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Christmas is a big deal here in Spain, where it’s seen first and foremost as a time for family gatherings and old friends. Aside from the major religious celebrations, there are a number of regional festivities and traditions to look forward to as well. If you don’t want to miss out on anything over the holiday season, read our guide to celebrating Christmas in Spain like a true local.
The Christmas season properly kicks off on December 8 in Spain, with the Feast of the Immaculate Conception. This day is a religious celebration, and many Catholics here attend church to mark the occasion. While there’s not much going on in terms of public celebrations on that day, it does very much signify the beginning of the festive season.
From then onwards, nativity scenes, Christmas lights, and all other kinds of holiday traditions commence in the build up to December 24th. Although not directly associated with Christmas, you may want to consider buying a ticket for the Christmas lottery, nicknamed El Gordo (the Fat One) in reference to the big prize. About three out of every four Spaniards enter the lottery, which is believed to be the largest in the world. The winners are drawn on December 22nd every year, and the total prize money available is upwards of €2 billion each year.
There are Christmas markets organized in all big towns and cities in Spain, and they tend to have remained quite traditional. Most markets sell a mixture of decorations, gifts, and usually Christmas trees too. Building your own nativity scene at home is also a popular Christmas tradition, and markets usually sell everything you need from miniature figurines to moss and straw for the manger.
Food plays an important part in Spanish culture any time of the year, but around Christmas, there are certain dishes and ingredients which are even more important. While nut season may be coming to an end, you’ll find that the stores fill up with the nut-based treat known as turrón. Made with honey and eggs, this seasonal treat is everywhere at Christmas, and any excuse for a little bit of turrón here and there is a good one.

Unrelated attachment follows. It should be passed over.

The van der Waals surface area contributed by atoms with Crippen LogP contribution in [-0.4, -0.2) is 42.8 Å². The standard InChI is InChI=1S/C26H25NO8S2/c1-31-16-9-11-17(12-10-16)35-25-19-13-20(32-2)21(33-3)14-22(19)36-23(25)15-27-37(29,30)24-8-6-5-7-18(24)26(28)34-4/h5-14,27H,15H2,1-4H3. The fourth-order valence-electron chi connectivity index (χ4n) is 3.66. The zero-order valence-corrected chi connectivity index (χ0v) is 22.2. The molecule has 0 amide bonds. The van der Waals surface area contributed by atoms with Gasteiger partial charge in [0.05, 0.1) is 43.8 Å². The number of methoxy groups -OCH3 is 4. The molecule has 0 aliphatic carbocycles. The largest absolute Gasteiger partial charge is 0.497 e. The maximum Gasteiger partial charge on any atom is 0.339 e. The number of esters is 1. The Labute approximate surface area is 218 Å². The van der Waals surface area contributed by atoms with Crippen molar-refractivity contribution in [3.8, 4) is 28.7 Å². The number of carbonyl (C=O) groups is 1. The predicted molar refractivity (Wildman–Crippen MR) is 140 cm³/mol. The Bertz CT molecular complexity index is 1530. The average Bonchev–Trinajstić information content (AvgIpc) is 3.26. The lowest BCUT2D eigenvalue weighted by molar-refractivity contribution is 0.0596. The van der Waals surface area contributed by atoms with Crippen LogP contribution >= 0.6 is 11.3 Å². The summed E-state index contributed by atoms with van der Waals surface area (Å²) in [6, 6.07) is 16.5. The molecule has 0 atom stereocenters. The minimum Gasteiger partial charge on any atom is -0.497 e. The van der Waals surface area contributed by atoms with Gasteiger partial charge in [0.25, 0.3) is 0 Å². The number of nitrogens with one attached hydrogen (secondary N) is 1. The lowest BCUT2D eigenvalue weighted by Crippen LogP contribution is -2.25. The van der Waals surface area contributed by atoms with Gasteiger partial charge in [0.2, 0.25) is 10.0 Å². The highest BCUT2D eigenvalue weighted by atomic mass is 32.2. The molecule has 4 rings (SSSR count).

Another favorite Christmas time treat is the polvorones and mantecados, a type of shortbread made using pork fat instead of butter and sold in a variety of different flavors: cinnamon, nut, citrus, etc.
Of course, the iconic Spanish cured ham jamón Iberico features heavily on the Christmas menu too, but now is the time to splash out on the more expensive kinds. Look for the mention of bellota, which means the ham was fed on acorns, giving it a distinctive nutty flavor, making it all the more mouthwatering.
This is the time of the year when seafood is also particularly appreciated, and there will be plenty to choose from at the market. Upgrade your regular prawns for Palamós prawns (from the port of Palamós in Catalonia) for extra approval, and try something a little different like the tiny tallarines or even razor clams.
While Christmas Day is the celebration of the birth of Jesus, it is not the day for presents and gifts (unlike in the UK or North America). Instead, the 24th and 25th are days for feasting with family and close friends and also partaking in mass and religious celebrations. Many shops and businesses close early on the 24th, so be sure to give your season’s greetings before lunchtime. The 24th is also a great time to wander through the local market to witness the Christmas cheer in full swing.
In certain parts of Spain, December 26th is also a bank holiday known as Saint Stephen’s Day. In Catalonia, it is traditional for the family to gather once again on this day and eat cannelloni pasta stuffed with the leftover meats from the previous days’ celebrations.
For children, though, the most exciting part of Christmas is undoubtedly January 6th, known as the Epiphany, or Day of The Three Kings. This is a religious celebration of the arrival of the three Wise Men to visit baby Jesus, and it is customary for gifts to be given to children on that day in homage to the gifts brought by the Kings. In most towns and cities across Spain, a large parade is organized welcoming the arrival of the Kings, and children gather to greet them as they throw sweets and treats to those present. It’s also customary during this time to eat a special pastry known as Roscón de Reyes, a circular pastry filled with cream and covered with colorful candied fruit.